As a teacher, you likely receive a budget for classroom supplies each school year. Of course, if you’re like most teachers, the budget you’re given by your school isn’t near enough to cover all the supplies you need in your classroom. And you just love and care about your students so much that you decide to reach into your own pockets to pay for those additional supplies. Of course, by the middle of the school year (if you’re lucky), your students remind you of exactly why you can’t have nice things in your classroom.
They Forget to Put Marker Caps Back On
Those expensive, washable markers you bought to make arts and crafts more enjoyable always seem to end up mysteriously dried-out. More than likely, your students are forgetting to put the caps back on all the way after using them. For ways to upcycle old markers, check out the the pin below!
They Use Sharpies on the Dry Erase Board
Let your students make this mistake once and you’ll learn pretty quickly to keep the permanent markers far out of their reach in the future. Pro tip: you can typically remove permanent marker from a dry erase board by scribbling over it with a dry erase marker, letting it sit for several minutes, and then erasing as usual. If that doesn’t work, the pin below provides other solutions.
They Try to Sharpen Pens
Ugh. Pens in the pencil sharpener. Need we say more? This is just one of many reasons why teachers should always buy their pens in bulk. And make sure you’re only letting your students use the cheaper plastic ones. The fancy ball-point pens are for you!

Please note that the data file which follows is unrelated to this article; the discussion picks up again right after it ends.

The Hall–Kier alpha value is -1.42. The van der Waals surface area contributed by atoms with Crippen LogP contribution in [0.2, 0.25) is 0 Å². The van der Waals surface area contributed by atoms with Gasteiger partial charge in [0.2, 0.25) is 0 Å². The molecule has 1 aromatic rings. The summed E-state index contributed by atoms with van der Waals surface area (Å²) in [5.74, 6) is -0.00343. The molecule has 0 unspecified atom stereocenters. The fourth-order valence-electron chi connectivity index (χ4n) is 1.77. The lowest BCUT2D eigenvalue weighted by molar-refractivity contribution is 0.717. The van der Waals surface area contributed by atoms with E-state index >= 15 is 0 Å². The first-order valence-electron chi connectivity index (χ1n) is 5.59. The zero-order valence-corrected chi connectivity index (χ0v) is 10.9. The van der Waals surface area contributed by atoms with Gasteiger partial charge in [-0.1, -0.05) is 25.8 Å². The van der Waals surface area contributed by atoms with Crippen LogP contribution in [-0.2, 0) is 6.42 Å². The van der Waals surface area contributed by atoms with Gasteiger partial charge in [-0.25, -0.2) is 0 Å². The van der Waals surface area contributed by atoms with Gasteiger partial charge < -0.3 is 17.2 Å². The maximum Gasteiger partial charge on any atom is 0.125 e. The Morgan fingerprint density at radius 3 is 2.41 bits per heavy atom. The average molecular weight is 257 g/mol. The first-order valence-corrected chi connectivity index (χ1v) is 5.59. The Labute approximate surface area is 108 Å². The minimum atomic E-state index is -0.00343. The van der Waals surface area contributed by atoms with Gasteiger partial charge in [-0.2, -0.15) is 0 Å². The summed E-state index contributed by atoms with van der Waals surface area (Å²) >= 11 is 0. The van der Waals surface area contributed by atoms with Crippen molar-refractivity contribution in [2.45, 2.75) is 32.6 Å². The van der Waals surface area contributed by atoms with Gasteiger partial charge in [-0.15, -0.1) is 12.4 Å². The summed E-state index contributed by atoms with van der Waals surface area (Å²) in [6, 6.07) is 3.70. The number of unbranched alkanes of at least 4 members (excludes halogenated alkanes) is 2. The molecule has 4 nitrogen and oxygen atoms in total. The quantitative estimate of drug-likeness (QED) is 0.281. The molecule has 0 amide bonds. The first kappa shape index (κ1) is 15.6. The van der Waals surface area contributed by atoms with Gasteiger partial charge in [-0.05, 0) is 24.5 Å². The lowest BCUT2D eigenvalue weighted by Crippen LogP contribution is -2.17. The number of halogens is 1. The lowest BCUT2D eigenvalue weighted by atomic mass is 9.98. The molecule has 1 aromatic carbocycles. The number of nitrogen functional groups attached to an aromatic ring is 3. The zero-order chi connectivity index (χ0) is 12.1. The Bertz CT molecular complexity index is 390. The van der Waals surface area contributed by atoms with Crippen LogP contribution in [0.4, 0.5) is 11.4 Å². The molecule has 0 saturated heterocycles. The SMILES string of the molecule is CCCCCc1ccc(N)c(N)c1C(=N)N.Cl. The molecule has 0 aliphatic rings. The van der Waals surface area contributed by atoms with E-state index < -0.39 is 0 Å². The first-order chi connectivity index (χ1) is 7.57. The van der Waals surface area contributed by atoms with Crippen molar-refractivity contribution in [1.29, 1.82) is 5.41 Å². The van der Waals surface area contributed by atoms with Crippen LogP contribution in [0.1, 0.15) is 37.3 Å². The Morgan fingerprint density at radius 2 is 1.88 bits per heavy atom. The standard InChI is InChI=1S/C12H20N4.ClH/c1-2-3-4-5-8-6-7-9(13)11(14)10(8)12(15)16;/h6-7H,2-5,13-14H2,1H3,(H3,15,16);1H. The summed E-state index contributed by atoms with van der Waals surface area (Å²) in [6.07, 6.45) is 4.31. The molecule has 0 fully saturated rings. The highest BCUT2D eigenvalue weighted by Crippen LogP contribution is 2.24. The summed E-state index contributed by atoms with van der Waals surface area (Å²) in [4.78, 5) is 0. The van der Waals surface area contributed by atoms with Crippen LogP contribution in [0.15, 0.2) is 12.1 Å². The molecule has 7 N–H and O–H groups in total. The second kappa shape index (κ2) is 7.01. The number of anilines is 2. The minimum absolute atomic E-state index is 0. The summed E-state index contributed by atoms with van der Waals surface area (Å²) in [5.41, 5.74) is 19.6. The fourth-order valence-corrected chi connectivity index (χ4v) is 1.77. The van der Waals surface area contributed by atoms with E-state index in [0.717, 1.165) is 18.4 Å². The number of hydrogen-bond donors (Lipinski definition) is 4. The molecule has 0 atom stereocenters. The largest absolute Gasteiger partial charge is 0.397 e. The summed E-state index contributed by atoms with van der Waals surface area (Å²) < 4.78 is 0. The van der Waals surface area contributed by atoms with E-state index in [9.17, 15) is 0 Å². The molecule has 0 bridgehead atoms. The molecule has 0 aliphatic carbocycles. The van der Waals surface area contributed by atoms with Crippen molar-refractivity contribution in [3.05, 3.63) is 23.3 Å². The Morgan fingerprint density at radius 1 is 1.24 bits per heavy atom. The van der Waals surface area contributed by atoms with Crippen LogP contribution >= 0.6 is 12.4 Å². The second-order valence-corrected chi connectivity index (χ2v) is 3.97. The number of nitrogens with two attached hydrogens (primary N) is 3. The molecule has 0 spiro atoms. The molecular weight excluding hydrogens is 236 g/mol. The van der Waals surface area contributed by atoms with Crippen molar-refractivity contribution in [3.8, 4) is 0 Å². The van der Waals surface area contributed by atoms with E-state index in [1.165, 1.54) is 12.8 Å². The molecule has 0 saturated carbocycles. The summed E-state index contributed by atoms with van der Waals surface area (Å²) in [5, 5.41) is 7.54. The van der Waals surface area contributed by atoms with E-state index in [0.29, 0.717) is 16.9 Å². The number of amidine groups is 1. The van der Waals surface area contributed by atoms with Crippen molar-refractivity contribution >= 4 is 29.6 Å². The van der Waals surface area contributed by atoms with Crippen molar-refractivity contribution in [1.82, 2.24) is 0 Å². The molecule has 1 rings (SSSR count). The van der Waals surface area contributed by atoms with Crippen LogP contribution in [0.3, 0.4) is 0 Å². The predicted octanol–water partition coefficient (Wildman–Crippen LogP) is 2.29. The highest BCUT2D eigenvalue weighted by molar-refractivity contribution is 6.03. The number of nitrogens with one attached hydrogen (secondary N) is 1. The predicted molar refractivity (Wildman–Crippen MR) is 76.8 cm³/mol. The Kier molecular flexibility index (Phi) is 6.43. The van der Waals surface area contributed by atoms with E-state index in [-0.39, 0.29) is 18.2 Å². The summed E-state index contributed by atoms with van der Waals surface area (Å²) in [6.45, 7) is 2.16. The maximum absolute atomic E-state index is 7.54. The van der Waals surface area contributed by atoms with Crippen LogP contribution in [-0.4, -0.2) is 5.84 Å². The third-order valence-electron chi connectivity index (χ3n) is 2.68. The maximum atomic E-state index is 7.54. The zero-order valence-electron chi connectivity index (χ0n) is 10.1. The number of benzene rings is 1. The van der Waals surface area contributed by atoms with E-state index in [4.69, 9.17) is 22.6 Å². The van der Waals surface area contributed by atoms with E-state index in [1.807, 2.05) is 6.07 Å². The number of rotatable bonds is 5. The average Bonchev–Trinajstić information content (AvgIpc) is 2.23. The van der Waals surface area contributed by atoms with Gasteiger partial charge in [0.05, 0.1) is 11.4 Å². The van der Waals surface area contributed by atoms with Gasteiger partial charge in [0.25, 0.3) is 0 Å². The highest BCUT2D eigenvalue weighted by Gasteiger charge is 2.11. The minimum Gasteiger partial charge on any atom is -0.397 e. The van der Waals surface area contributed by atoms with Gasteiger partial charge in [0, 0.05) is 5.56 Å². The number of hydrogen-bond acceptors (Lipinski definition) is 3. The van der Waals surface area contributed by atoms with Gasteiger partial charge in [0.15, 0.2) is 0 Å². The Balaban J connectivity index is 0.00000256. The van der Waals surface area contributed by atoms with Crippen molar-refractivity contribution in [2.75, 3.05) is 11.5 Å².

They Break Every Single Crayon They Touch
It seems there’s always one or two students who are just really rough on the crayons when it comes to coloring. That brand new pack of perfectly sharpened crayons barely gets much use at all before all the best colors are broken in two. But if you look at it on the bright side, now two students can share the same color without arguing, right? Once the pieces become too small to use, reshape them into new ones!
They Inexplicably Jam the Stapler
You keep a stapler on your desk for your students’ convenience, but it seems like you’re constantly having to un-jam it. Even more frustrating is when the student who jammed the stapler doesn’t tell you and instead waits for the next student to try to use it. Interestingly enough, you don’t seem to have this problem when you use the stapler yourself.
These are just a few of the most common supply-destroying scenarios that play out in classrooms across the nation every single day, so if you can relate to some (or all) of these, at least you know if you’re not alone. And in the meantime, when it comes to stocking up on more supplies without depleting your wallet, check out School Specialty.